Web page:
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How and When to Use Redux

amnyrrd profile image Aaron Minyard Updated on ・4 min read

React is awesome. This is not necessarily an opinion shared by all developers, but it does away with many of the annoyances that we come across when writing vanilla JavaScript. One of the pillars of using React is state. Without going too far down the rabbit hole, state is essentially an object that contains the pieces of an application that can change.

For example, one might use state to show how many likes a particular post or photo received, or one might use state to keep track of the users currently logged in. As an application gets larger, it's quite possible you may have many things that are kept track of in state. This is where Redux comes into play. In a simple application where only a few things exist in state, there is a chance that utilizing Redux could be overkill.

When using React and Redux, it's important to understand the needs of the application you are building. If you only have 2 things to keep track of in state, you might be better off leaving Redux out of the equation. On the other hand, if you have 20 things to be kept in state, and especially if you'll need to access them in different files in your application, Redux might help you make sense of it.

Redux is a state manager, and if you're having trouble imagining how exactly state gets "managed", it gets put in one place, called the store, that can then be accessed throughout your whole application. Implementing Redux does add a bit of complexity to your application, but it may also help simplify it at the same time by keeping your entire state in one place.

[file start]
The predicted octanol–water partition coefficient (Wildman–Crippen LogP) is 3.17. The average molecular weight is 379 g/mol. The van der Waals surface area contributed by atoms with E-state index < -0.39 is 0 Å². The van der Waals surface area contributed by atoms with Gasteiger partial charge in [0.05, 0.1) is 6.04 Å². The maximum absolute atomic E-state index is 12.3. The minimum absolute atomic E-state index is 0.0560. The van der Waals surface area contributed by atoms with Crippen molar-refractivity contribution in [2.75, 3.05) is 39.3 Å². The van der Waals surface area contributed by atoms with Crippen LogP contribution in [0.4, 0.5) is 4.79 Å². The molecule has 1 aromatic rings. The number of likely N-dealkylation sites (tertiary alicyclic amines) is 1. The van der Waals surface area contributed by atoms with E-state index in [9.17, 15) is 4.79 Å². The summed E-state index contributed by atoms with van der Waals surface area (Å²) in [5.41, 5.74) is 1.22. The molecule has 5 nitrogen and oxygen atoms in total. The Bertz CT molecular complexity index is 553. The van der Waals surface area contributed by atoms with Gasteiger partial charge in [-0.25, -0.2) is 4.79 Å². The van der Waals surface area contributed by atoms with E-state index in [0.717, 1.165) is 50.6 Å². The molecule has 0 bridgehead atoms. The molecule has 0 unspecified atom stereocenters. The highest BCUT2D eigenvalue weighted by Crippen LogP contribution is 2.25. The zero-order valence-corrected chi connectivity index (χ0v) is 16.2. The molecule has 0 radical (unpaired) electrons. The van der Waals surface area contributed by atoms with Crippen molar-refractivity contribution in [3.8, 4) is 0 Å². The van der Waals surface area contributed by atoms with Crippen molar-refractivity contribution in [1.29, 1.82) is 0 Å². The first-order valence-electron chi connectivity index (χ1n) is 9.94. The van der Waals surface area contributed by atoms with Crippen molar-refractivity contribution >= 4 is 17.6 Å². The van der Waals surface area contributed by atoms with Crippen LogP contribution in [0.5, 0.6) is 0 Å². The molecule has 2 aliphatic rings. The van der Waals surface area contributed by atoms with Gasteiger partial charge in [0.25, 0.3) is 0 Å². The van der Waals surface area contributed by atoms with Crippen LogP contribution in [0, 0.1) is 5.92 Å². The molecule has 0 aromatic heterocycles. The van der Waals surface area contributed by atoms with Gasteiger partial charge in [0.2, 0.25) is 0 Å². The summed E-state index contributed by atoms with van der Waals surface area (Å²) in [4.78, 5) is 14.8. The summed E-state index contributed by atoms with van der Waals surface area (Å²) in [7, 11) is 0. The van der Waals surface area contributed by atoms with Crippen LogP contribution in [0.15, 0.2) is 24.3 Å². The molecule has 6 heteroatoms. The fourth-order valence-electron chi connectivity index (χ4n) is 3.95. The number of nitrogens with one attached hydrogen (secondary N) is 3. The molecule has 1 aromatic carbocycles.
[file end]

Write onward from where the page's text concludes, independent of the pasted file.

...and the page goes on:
The Redux docs themselves outline three principles that dictate its usage. The first is that in Redux, the global state of your application is stored in an object tree within a single store. Second, to specify how the state tree is transformed by actions, you write reducers. And finally, the only way to change the state is to emit an action, an object describing what happened. Let's unpack these three principles.

Creating the Store

The first step in using Redux is using the store. And to use it, we have to import it from redux like so:

import { createStore } from 'redux'

Then we will define a variable store. Unlike other variables where the name is up to the developer, the store must be named store. The next step is putting the function createStore to work. The way that this is done is fairly simple.

const store = createStore(students, ['Liz'])

In this very simple example, we are going to have a store for students, and I'll explain how we will go about adding a student to the store.

Using Reducers

Next up we need to build a reducer that will handle the action we need accomplished. For our purposes, the reducer will look like this:

function students(state = [], action) {
  switch(action.type)
    case 'ADD_STUDENT'
      return state.concat([action.text])
    default:
      return state
  }
}

As is the norm for reducers, we are utilizing a switch statement. The case gives us a description of what we're going to do(the action), and clearly, we are going to add a student by returning stat.concat([action.text]). The default action, return state, is there to be used when our store is left unchanged. So we have a reducer written to add a student to our array, and now we come to the last step, which is to dispatch our action.

Dispatching an Action